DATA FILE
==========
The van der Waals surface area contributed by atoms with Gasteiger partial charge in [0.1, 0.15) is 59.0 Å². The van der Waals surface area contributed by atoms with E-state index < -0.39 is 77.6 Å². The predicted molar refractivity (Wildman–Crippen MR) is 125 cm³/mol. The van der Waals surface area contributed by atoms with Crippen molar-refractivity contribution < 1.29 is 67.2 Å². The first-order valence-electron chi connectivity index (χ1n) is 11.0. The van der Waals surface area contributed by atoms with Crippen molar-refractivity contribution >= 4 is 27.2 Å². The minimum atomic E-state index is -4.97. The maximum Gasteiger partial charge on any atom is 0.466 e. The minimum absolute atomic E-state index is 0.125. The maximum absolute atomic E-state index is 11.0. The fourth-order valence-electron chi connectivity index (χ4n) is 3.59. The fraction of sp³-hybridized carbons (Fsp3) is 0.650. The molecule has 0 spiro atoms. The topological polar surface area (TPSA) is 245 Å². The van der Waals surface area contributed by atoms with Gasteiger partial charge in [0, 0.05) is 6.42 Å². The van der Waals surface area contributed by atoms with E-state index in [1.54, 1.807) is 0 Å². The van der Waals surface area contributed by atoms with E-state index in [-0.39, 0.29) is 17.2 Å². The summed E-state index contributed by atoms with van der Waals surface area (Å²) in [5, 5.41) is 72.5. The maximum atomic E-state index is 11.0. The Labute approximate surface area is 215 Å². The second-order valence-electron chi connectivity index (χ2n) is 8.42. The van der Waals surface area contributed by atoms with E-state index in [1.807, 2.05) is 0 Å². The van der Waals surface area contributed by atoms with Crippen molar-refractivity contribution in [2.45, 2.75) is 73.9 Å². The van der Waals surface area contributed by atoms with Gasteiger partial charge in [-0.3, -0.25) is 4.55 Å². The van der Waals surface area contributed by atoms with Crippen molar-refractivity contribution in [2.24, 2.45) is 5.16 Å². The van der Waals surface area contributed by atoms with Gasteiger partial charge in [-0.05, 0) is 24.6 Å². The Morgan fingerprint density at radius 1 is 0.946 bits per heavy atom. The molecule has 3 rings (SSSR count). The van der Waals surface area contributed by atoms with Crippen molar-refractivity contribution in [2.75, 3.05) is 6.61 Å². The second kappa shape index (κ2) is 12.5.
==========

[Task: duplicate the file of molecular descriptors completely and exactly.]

The van der Waals surface area contributed by atoms with Gasteiger partial charge in [0.1, 0.15) is 59.0 Å². The van der Waals surface area contributed by atoms with E-state index < -0.39 is 77.6 Å². The predicted molar refractivity (Wildman–Crippen MR) is 125 cm³/mol. The van der Waals surface area contributed by atoms with Crippen molar-refractivity contribution < 1.29 is 67.2 Å². The first-order valence-electron chi connectivity index (χ1n) is 11.0. The van der Waals surface area contributed by atoms with Crippen molar-refractivity contribution >= 4 is 27.2 Å². The minimum atomic E-state index is -4.97. The maximum Gasteiger partial charge on any atom is 0.466 e. The minimum absolute atomic E-state index is 0.125. The maximum absolute atomic E-state index is 11.0. The fourth-order valence-electron chi connectivity index (χ4n) is 3.59. The fraction of sp³-hybridized carbons (Fsp3) is 0.650. The molecule has 0 spiro atoms. The topological polar surface area (TPSA) is 245 Å². The van der Waals surface area contributed by atoms with Gasteiger partial charge in [0, 0.05) is 6.42 Å². The van der Waals surface area contributed by atoms with E-state index in [1.54, 1.807) is 0 Å². The van der Waals surface area contributed by atoms with E-state index in [-0.39, 0.29) is 17.2 Å². The summed E-state index contributed by atoms with van der Waals surface area (Å²) in [5, 5.41) is 72.5. The maximum atomic E-state index is 11.0. The Labute approximate surface area is 215 Å². The second-order valence-electron chi connectivity index (χ2n) is 8.42. The van der Waals surface area contributed by atoms with E-state index in [1.807, 2.05) is 0 Å². The van der Waals surface area contributed by atoms with Crippen molar-refractivity contribution in [2.45, 2.75) is 73.9 Å². The van der Waals surface area contributed by atoms with Gasteiger partial charge in [-0.3, -0.25) is 4.55 Å². The van der Waals surface area contributed by atoms with Crippen molar-refractivity contribution in [2.24, 2.45) is 5.16 Å². The van der Waals surface area contributed by atoms with Gasteiger partial charge in [-0.05, 0) is 24.6 Å². The Morgan fingerprint density at radius 1 is 0.946 bits per heavy atom. The molecule has 3 rings (SSSR count). The van der Waals surface area contributed by atoms with Crippen molar-refractivity contribution in [2.75, 3.05) is 6.61 Å². The second kappa shape index (κ2) is 12.5.